Cold Spring Parking: Take Two

Cold Spring Village Board

The Cold Spring Village Board met in person on June 24 for the first time in more than a year. (Photo by M. Turton)

Metered parking reduced, but other concerns remain

The committee working to ease Cold Spring’s parking problems presented a revised plan at a public meeting on June 24 after considering feedback on a draft strategy released in early June. Predictably, some residents praised the amended plan while others were less satisfied.

The need to better manage parking has become acute in recent years as weekend visitors increase, even during the COVID-19 pandemic.

“Overloading the village with traffic in a disorganized way will continue to seriously erode quality of life for everyone who lives here,” said Jack Goldstein, a committee member, in explaining the rationale behind the revised plan. He said it provides “first steps that will actually do something about the problem” and added that “the time for punting on this issue is over. There are events being planned this summer that may attract 2,000 people each.”

The proposal also aims to reduce emissions from idling vehicles and increase village revenue.

The major components of the plan remain intact: metered parking on Main Street from Route 9D to Depot Square, in the municipal lot on Fair Street and at Mayor’s Park; a Resident Parking Permit (RPP) district encompassing 11 streets in the village core; free parking areas; and areas allocated for business owners and their employees.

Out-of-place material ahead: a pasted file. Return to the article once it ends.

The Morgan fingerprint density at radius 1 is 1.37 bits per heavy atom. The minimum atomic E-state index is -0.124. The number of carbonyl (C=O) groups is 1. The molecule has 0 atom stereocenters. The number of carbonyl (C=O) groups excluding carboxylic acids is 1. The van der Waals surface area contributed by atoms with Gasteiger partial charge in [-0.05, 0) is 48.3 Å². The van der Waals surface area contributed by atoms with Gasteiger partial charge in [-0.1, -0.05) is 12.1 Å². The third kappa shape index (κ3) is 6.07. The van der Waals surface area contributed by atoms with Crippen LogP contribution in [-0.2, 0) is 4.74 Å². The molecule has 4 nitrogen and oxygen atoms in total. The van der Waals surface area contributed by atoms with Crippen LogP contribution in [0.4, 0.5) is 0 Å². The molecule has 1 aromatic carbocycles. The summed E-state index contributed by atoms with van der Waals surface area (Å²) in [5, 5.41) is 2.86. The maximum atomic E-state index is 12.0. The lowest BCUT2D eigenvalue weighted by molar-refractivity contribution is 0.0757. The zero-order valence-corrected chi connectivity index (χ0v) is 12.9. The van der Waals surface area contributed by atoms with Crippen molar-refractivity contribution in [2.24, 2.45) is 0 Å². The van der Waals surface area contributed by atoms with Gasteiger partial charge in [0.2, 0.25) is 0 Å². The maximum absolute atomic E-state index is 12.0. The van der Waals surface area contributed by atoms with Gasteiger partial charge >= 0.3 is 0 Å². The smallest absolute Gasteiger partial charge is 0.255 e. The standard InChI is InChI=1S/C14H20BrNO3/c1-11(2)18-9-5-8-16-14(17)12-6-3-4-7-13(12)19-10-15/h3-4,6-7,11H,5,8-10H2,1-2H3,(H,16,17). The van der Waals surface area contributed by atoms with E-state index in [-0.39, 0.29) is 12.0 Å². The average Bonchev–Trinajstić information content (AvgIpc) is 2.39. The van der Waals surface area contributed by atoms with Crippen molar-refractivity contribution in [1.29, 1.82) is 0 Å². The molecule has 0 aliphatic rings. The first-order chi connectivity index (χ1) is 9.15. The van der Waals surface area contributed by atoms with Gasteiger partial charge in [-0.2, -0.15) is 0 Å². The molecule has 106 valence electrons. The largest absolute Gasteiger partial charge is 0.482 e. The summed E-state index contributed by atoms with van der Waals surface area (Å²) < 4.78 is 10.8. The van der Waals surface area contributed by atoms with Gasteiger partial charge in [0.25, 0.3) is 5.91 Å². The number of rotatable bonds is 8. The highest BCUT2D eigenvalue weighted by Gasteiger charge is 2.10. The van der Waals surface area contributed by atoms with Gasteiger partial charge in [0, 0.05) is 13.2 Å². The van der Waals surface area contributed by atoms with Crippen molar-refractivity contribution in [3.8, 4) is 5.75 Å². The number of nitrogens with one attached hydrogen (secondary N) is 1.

The biggest change is the elimination of paid parking proposed for several side streets where they intersect Main Street. That will increase the number of free parking spaces within the RPP district from 49 to 81. The village will also provide a number of “floating permits” for service-worker vehicles.

Some attendees at a public meeting on June 3 complained that Main Street interests were not adequately addressed in the initial plan, and Goldstein said he hopes that the 60 percent increase in free spaces will improve parking for those residents and employees on weekends and holidays, the only time metered parking will be in effect under the plan.

“It probably won’t solve every individual problem, but the committee feels it is a significant improvement,” he said.

The west side of Kemble Avenue south of Rock Street will not be reserved for business owners and their employees as originally proposed. “There didn’t seem to be much enthusiasm” for that, Goldstein said. Instead, Kemble will be a free parking area open to anyone.

Trustee Marie Early, who is a member of the committee, said after the meeting that The Boulevard is being considered for reserved parking for those living or working on Main Street.

The plan still includes the use by the village of a smartphone application from Parkmobile to collect fees on weekends and holidays.